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Dowager Duchess Fruitcake

Make sure to plan ahead: This cake needs to sit for at least one month to allow the flavors to develop. To serve, slice it as thinly as possible.

  • yield: Makes five 5 3/4-by-3-inch tea loaves, or two 9-by-5-by-2 1/2-inch tea loaves

Ingredients

  • 1 pound (4 sticks) unsalted butter, room temperature, plus more for pan
  • 2 pounds plus 4 ounces candied citrus peel (6 cups), such as grapefruit, orange, or lemon, cut into 1/2-inch pieces
  • 15 ounces (2 1/2 cups) whole almonds, blanched
  • 2 1/2 cups sugar
  • 5 large eggs
  • 3 tablespoons dry sherry, plus more for dousing
  • Zest of 1 lemon
  • Zest of 1 orange
  • 4 cups sifted all-purpose flour

Directions

  1. Step 1

    Preheat oven to 300 degrees. Line bottoms of pans with buttered parchment. Combine candied citrus and almonds in a mixing bowl, and set aside.

  2. Step 2

    In the bowl of an electric mixer fitted with the paddle attachment, cream butter and sugar until light and fluffy, about 3 minutes. Add eggs, one at a time, beating well after each addition and scraping down sides of bowl at least twice. Stir in 3 tablespoons sherry and the citrus zest.

  3. Step 3

    Reduce speed of mixer to low. Add flour, 1 cup at a time, beating until just combined. Fold in candied citrus and almonds.

  4. Step 4

    Pour the batter into prepared pans. Bake until golden and set and a cake tester inserted into the middle of each cake comes out clean, about 1 hour 15 minutes (20 to 30 minutes for larger cakes).

  5. Step 5

    Remove the cakes from oven, and douse each with 3 tablespoons sherry. Cool the cakes completely on a wire rack. Remove cakes from loaf pans, and discard parchment paper. Wrap the cakes in muslin or cheesecloth. Store in a cool, dark, dry place, dousing cakes with several tablespoons of sherry once a week for at least 1 month before serving.

Source
Martha Stewart Living, December 2000

Reviews (5)

  • 30 Nov, 2012

    I tried to make half this recipe but I made a mistake with the conversion of the butter. Half way through we had to add more eggs, flour and fruit. And since we only had enough candied peel for half I had to store half the batter in the fridge until the next day. Crazy I know but they seem to have come out quite nicely, at least they smell wonderful.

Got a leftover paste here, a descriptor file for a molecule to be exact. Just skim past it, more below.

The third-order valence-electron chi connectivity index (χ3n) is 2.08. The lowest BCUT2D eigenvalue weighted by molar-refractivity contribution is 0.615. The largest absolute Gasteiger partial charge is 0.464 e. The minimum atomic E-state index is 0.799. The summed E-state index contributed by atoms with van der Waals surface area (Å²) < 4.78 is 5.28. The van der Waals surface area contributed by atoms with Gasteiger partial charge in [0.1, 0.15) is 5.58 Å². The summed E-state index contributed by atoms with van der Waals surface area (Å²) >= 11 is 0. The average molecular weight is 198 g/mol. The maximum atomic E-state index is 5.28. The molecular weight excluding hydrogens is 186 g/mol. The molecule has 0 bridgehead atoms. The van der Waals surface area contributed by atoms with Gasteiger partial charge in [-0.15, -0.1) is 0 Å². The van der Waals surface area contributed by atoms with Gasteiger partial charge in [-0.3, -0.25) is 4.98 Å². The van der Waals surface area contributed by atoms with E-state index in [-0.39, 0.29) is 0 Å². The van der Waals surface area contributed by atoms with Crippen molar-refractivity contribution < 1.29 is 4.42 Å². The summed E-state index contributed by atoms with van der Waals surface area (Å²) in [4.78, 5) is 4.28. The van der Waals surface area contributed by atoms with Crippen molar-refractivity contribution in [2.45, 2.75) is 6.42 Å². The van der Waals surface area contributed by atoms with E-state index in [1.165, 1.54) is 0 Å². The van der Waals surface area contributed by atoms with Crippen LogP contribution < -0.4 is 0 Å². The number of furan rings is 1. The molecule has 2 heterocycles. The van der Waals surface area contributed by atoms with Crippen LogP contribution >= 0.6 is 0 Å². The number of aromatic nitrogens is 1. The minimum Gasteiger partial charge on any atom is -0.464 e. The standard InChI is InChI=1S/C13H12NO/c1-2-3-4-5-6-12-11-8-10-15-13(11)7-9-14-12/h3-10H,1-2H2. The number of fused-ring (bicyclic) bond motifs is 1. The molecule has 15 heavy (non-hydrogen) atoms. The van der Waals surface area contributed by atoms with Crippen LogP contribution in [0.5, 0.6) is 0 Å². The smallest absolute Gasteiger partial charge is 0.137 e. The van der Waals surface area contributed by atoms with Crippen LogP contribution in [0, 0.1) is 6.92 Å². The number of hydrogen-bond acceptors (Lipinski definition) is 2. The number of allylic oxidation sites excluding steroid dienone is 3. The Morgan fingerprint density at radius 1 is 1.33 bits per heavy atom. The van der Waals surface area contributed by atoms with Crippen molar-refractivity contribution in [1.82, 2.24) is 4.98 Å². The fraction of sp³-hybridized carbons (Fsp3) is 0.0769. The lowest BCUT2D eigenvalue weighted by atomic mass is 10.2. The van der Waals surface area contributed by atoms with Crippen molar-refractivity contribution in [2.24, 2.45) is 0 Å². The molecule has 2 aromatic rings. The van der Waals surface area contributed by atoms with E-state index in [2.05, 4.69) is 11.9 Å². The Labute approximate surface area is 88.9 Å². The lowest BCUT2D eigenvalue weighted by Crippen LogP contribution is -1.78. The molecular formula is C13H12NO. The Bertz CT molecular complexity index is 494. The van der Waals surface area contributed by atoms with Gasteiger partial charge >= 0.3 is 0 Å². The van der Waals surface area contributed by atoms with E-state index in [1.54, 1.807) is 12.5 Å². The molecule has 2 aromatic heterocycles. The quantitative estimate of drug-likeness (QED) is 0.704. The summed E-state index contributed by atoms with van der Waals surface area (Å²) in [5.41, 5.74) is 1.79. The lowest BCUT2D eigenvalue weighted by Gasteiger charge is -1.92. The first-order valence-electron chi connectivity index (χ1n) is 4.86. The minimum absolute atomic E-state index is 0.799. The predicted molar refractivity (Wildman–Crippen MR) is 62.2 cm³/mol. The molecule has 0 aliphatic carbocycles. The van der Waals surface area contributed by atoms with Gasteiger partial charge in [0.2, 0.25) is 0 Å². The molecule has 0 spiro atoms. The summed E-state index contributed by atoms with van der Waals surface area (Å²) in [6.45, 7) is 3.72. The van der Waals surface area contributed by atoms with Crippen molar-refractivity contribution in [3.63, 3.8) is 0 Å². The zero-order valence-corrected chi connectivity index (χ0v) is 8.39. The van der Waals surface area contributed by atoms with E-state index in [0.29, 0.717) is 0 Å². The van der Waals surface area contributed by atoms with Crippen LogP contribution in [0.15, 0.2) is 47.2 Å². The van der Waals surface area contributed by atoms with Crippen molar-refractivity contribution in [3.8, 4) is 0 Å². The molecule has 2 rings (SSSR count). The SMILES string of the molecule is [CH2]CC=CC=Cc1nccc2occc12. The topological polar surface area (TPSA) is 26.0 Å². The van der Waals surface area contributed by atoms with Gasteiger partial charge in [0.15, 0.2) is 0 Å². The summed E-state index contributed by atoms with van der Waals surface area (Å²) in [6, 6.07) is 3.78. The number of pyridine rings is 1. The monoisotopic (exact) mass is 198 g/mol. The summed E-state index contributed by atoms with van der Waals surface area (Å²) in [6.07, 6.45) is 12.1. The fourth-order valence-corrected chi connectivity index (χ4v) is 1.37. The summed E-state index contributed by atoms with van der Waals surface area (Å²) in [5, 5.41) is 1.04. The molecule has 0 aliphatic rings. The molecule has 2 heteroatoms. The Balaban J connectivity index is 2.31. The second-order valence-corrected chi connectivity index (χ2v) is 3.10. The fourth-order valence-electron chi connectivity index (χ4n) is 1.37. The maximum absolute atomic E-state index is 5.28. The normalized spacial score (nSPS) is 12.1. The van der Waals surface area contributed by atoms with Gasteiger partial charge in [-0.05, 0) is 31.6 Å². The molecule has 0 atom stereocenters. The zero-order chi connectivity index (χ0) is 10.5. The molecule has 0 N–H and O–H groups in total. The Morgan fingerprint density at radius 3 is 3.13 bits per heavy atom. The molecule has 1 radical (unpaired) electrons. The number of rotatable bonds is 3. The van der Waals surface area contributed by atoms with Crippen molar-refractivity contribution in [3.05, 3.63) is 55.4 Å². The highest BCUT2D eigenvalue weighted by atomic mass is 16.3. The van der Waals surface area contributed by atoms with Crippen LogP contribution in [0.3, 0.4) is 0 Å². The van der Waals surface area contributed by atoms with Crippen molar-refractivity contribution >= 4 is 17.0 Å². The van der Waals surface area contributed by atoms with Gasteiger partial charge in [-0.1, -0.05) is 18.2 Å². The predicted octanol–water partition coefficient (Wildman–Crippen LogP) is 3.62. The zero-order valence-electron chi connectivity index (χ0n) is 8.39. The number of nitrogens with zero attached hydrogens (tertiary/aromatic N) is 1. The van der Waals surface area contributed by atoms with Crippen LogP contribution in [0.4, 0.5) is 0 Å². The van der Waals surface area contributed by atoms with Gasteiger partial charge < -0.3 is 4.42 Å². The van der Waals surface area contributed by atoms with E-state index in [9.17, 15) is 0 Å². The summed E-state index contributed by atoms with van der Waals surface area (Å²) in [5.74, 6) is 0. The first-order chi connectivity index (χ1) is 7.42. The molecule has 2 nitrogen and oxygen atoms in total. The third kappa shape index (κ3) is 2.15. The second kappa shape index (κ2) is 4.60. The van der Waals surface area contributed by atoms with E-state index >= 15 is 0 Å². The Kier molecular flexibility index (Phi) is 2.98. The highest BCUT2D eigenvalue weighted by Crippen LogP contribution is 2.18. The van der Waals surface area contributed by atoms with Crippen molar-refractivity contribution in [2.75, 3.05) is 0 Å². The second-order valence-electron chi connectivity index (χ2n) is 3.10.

I just have a question; how do you douse them once wrapped? Do you unwrap them first or just douse them through the muslin?

  • 18 Dec, 2011

    Too bad I'm seeing this so late in the season! I like the suggestions above with the chocolate and ginger; will hope to try next year. I'm also late responding to the note above:

    To avoid having your fruit sink in the batter, toss all the chopped fruits and nuts lightly in flour before folding into the batter. I used to help my mom make traditional dark fruitcakes every year -- this works!

  • 21 Oct, 2011

    I grew up eating homemade dark fruitcake, filled with the technicolor candied fruits and walnuts. It was not quite fruitcake that inspires the tired jokes, but close to it. When I saw this recipe, I got excited -- first, because it is like a poundcake, and second, because it involved such seemingly exotic ingredients. It has become a favorite in my house, even with my 6 year old, and I make it with dried cherries, pecans, bittersweet chocolcate, candied orange peel, and crystallized ginger.

  • 22 Jul, 2008

    How to ensure that all the candied citrus are spreading evenly on the cake after baking? I always experience the citrus fruits sink to the bottom of the cake after baking? Why is that happening? Any suggestion?

  • 6 Jan, 2008

    I made mini loaves for Christmas gifts and they turned out great. They smelled wonderful, looked really pretty and best of all, I had to make these one month in advance, so I was ahead of schedule that Christmas!